A federal government agency with a very limited law enforcement role is raising some eyebrows with a request to purchase 52,000 rounds of ammunition:
The federal agency overseeing water and power is in the market for 52,000 rounds of ammunition for its officers at Hoover Dam and the Lake Mead National Recreation Area, raising questions about weapons for nonmilitary purposes.
The Bureau of Reclamation put out a bid in June for 41,600 rounds of hollow-point ammunition and 10,400 rounds of shotgun ammunition.
The ammo is paid for by revenue from utility companies that buy electricity from Hoover Dam, but the bureau won’t say how it will be used or offer details on its law enforcement plan at the popular tourist destinations. A 2008 review of federal law enforcement indicated 21 officers patrolled Hoover Dam, the Las Vegas Sun reported.
52,000 rounds might sound like a lot to those who don’t shoot firearms at all, but that breaks down to a little less than two cases of hollowpoint ammunition per each of the 21 officers, and less than 500 rounds per officer of shotgun ammunition.
A key detail missing from the story are whether or not the Bureau of Reclamation should even have an armed presence. Homeland Security and the Las Vegas Metropolitan Police already provide security at the dam. Is a third law enforcement agency really necessary for the dam? What additional security expertise and capability can the Bureau of Reclamation—an agency dedicated to water management—add that the other full-time law enforcement agencies covering the site cannot?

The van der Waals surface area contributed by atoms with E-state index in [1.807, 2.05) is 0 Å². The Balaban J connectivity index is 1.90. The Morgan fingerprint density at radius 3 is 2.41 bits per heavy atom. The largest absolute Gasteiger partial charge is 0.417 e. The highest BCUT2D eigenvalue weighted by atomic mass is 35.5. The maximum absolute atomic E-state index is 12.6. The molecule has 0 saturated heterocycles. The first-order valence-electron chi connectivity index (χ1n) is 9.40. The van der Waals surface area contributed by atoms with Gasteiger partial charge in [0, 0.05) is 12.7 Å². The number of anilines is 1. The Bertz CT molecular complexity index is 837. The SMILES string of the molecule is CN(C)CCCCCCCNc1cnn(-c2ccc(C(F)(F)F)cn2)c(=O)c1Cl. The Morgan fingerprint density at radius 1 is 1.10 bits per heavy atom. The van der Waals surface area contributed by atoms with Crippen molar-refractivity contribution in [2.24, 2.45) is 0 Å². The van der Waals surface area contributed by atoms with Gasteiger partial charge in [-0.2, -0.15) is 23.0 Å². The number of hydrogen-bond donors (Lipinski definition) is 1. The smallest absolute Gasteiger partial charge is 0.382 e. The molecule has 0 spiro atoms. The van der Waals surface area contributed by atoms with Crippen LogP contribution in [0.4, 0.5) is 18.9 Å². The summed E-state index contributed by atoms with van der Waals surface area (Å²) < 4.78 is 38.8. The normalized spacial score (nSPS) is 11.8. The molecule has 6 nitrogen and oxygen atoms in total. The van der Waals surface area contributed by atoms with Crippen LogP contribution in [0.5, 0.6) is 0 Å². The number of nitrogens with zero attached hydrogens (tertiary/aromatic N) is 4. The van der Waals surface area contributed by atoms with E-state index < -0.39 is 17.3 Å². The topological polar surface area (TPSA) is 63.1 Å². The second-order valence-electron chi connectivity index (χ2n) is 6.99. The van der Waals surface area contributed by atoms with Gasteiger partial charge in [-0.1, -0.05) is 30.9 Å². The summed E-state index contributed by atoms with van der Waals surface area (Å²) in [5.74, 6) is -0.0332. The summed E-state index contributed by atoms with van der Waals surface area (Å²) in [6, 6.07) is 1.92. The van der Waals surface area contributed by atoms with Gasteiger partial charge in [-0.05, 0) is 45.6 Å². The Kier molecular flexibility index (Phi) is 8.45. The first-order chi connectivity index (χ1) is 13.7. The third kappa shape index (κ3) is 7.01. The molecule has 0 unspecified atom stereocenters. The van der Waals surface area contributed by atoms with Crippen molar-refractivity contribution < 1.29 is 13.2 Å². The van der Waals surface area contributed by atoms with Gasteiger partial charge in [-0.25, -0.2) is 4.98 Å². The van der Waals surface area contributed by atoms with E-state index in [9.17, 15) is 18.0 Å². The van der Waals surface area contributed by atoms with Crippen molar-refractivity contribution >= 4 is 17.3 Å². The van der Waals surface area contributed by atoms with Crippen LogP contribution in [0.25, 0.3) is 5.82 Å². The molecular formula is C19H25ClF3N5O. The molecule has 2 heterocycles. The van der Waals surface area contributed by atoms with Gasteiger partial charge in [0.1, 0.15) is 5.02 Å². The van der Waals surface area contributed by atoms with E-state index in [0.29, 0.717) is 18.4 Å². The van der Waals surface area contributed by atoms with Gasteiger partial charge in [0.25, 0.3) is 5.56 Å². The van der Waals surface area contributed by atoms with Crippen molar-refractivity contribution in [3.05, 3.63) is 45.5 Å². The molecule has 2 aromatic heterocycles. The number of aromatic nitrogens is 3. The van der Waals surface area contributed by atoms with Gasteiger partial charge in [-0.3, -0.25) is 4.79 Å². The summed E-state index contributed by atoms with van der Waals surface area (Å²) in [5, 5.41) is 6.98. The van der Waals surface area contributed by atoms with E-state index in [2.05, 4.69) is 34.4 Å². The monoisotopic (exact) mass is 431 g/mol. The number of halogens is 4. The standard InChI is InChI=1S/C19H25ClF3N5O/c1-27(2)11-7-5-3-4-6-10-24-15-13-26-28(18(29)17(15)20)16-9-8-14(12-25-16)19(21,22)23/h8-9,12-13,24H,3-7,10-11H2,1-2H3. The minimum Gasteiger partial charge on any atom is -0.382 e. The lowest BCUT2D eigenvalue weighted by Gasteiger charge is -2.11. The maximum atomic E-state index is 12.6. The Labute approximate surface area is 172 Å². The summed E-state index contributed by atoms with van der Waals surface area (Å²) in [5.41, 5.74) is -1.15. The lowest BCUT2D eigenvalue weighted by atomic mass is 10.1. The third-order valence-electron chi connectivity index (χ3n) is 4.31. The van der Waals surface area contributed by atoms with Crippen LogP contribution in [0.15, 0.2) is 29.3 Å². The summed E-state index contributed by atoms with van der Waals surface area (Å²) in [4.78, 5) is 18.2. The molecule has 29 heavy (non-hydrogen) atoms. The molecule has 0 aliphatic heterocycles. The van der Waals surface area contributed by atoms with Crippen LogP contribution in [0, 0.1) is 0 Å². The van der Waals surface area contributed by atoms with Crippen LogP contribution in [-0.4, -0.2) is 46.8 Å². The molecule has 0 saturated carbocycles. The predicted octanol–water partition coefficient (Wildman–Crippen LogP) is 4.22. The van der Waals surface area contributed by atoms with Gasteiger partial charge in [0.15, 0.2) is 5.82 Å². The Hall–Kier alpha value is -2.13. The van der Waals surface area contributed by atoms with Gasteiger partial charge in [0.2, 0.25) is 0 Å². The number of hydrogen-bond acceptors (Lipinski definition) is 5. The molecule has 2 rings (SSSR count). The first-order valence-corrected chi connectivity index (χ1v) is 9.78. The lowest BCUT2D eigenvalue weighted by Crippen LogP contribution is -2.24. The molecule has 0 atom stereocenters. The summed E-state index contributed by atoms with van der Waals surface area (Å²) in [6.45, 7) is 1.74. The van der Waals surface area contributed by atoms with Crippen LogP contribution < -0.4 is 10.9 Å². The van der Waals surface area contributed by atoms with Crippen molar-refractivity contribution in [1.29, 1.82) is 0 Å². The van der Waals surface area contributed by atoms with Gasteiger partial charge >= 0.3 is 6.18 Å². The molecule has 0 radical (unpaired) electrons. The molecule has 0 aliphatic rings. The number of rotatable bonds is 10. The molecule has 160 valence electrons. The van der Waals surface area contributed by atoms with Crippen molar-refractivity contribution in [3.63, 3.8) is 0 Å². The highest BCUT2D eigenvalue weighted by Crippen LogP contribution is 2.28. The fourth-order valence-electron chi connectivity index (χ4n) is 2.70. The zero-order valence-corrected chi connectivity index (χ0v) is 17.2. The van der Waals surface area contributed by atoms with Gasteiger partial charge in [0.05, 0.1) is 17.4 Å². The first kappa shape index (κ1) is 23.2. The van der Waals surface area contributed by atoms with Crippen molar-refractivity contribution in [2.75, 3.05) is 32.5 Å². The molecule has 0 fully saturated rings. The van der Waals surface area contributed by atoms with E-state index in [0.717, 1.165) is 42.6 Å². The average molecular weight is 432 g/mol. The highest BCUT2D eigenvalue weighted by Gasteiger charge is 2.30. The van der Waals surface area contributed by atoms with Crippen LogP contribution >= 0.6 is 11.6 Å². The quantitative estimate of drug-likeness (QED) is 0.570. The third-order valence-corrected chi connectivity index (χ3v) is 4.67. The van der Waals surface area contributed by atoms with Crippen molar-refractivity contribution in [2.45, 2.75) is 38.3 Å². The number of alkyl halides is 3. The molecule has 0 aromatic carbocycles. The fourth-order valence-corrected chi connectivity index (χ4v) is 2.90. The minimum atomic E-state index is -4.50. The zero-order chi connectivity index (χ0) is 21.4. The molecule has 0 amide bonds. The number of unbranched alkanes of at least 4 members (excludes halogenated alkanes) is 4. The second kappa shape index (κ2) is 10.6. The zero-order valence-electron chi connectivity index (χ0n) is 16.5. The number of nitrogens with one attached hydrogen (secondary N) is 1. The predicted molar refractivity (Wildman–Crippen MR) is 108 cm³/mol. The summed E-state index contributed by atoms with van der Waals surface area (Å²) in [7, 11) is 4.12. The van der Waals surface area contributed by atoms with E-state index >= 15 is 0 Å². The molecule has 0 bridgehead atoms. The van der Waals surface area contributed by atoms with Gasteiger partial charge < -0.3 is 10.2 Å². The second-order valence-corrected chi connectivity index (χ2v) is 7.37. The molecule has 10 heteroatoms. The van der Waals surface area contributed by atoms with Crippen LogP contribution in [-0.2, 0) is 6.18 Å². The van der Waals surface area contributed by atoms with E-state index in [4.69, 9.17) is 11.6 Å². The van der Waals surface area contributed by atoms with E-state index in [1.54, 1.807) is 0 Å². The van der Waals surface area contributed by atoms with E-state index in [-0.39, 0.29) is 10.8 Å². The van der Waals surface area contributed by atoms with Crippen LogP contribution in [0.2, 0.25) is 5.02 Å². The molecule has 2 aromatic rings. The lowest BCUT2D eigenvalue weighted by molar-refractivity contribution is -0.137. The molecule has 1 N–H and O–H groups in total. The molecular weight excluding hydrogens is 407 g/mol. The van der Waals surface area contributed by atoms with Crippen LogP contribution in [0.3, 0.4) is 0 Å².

If there is justification for the Bureau of Reclamation to have their own dedicated defense force, it then becomes a question of whether or not the supply of ammunition requested is a reasonable one. Is the supply of 52,000 rounds expected to last just a year, or two, or five years? Is the request for hollowpoints merely for handguns? If so, why is an agency in charge of a site with so many long-distance sight lines tendering an ammunition bid for short-range firearms such as rifles and pistols, instead of rifle rounds?
U.S. Rep. Mark Amodei, R-Nevada, is among those questioning the ammunition purchase and even why a group of what are essentially water engineers should attempt to branch out into site security when other agencies already have the expertise and overlapping roles at the site.
Sadly, this strikes me as the sort of “me too” response we’re seeing other federal agencies that see the arms and ammunition dedicated to the bloated and inefficient Department of Homeland Security and think that they should have guns and gear as well.
While the Bureau of Reclamation may feel that dedicated site security is needed for Hoover Dam to respond to certain threats, it needs to justify why other security-focused federal, state, and local agencies aren’t better tasked to address those concerns.